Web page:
Miklave wants to make major changes in the way Norwalk does business

Norwalk Dem mayoral meet 050513 155
Common Councilman Matt Miklave (D-District A) makes his case Sunday at the South Norwalk Community Center during the Democratic Town Committee mayoral meet-and-greet.

NORWALK, Conn. – Norwalk Common Council member Matt Miklave has heard the questions, and wants everyone to know he is not being delusional when he points to Performance Based Budgeting as a means to freeing up money for Norwalk’s pressing needs.

“I don’t pretend I’m going to be able to implement Performance Based Budgeting on the first day I’m taking office,” he told NancyOnNorwalk at Sunday’s Democratic Town Committee mayoral candidate meet-and-greet at the South Norwalk Community Center. “That would not be fair, it’s not accurate it’s not right. What we are talking about is, on the first day, going down a path that will develop Performance Based Budgeting.”

Miklave, a shareholder in the Epstein Becker & Green, P.C., law firm with offices in several states and a candidate for the Democratic Party nomination for mayor, acknowledged that it will take some time to see the savings, especially given that whoever wins the November election will be working under what he calls a “disastrous” budget.

“We’re going to have to spend some money” to do the things he wants to accomplish, he said, such as fully fund the Board of Education budget. “We’re going to be looking for grants. We’re going to be looking for state, federal and local dollars to try to fund some of the work we have to do. It’s a big project. But we also have to make some hard choices.”

With eight years on the Common Council – he served 2001 to 2007 and was elected again in 2011 – Miklave was seen plenty he doesn’t like.

“The first thing we are going to do is demand that every city department actually evaluate every program they are providing against real performance objectives. Not performance objectives that are 12 months out, but performance objectives that are immediate,” he said. “And then we’re going to judge those performance objectives on a regular basis and I’m going to review them regularly to determine what programs are working and what programs aren’t. I will tell you now that the performance objectives that are set forth in the city budget are fiction.”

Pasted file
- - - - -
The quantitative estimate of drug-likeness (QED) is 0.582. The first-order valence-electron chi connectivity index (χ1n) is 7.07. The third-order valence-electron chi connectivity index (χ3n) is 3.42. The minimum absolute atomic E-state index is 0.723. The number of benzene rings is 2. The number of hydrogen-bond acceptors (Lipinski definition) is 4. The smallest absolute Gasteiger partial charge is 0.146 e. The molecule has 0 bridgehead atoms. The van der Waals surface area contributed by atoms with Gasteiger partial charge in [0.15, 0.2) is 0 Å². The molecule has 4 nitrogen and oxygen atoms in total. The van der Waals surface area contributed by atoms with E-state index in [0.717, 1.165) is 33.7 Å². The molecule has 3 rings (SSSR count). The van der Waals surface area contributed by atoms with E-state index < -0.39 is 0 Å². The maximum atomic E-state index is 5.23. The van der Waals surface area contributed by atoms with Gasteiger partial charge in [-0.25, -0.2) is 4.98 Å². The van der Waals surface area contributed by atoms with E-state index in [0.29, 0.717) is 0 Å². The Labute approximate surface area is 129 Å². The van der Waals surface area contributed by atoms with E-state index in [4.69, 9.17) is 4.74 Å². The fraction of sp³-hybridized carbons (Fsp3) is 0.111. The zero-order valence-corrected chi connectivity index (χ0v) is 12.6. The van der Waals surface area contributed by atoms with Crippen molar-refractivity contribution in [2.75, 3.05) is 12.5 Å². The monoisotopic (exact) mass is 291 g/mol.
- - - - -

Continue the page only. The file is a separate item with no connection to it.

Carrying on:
Miklave cited the fire department budget as an example, zeroing in on how many structure fires the department fights each year. His voice rising, Miklave ticked off the numbers: “In 2010, they fought 157. In 2011 they fought 157. In 2012 they fought 157, and, in 2013, they think they are going to fight 157. I actually said to (Norwalk Finance Director) Tom Hamilton, ‘You and I should throw in some lottery tickets with the numbers 157.’ That tells me they don’t even bother to read the performance standards they have set for themselves.”

Miklave said he intends to insist on real objectives written by the people who actually run the programs and departments, and said he will make them accountable.

“You tell me how fast it’s supposed to work,” he said. “You tell me how we’re supposed to do it. And if someone else can come up with a better program that will achieve that same goal cheaper and quicker, we’re going to take the money away from you and give it to them. That’s how you bring competition into city government. That’s how you inspire savings.”

Miklave was the only one of the four candidates Sunday to address the discussion about the allegations of racism in the fire department, and he spoke in generalities.

As a labor attorney, “I actually have a lot of experience with discrimination,” he said. “You have to make sure you have an aggressive program to make sure people feel valued and feel like they have an avenue. And what I’m hearing from several departments is folks don’t feel they have that avenue.

“Is it hard to recruit talented people? Yeah, it’s hard,” he said. “You can’t do it through an old-boys network, where somebody hires somebody’s cousin. You have to work really hard for outreach. We’ll work very, very hard to encourage qualified candidates regardless of their background to come to work here.”

When he addressed the crowd, Miklave touched on a theme common to all four challengers – making the government more accessible, accountable and respectful. Later, he expanded on that when asked about changes he might be contemplating.

“I’m not going to talk about personnel changes – some are going to embrace our changes, some who think that this is the way to run a major American city,” he said. “And that’s what we are; we’re a major American city. So they’re going to embrace that change. Some will be reluctant because they don’t want to change the way they’ve been doing things for years, and we’re going to talk to them and teach them and encourage them, and some people are going to decide by choice or otherwise that they won’t want to be part of the Miklave administration. And we’ll find a way to ease any transformation and any transition to make it humane, make it dignified and make it appropriate.”

Miklave also defended himself against charges by some people, including commenters on NancyOnNorwalk stories, that he has accomplished nothing of note in his time on the Common Council.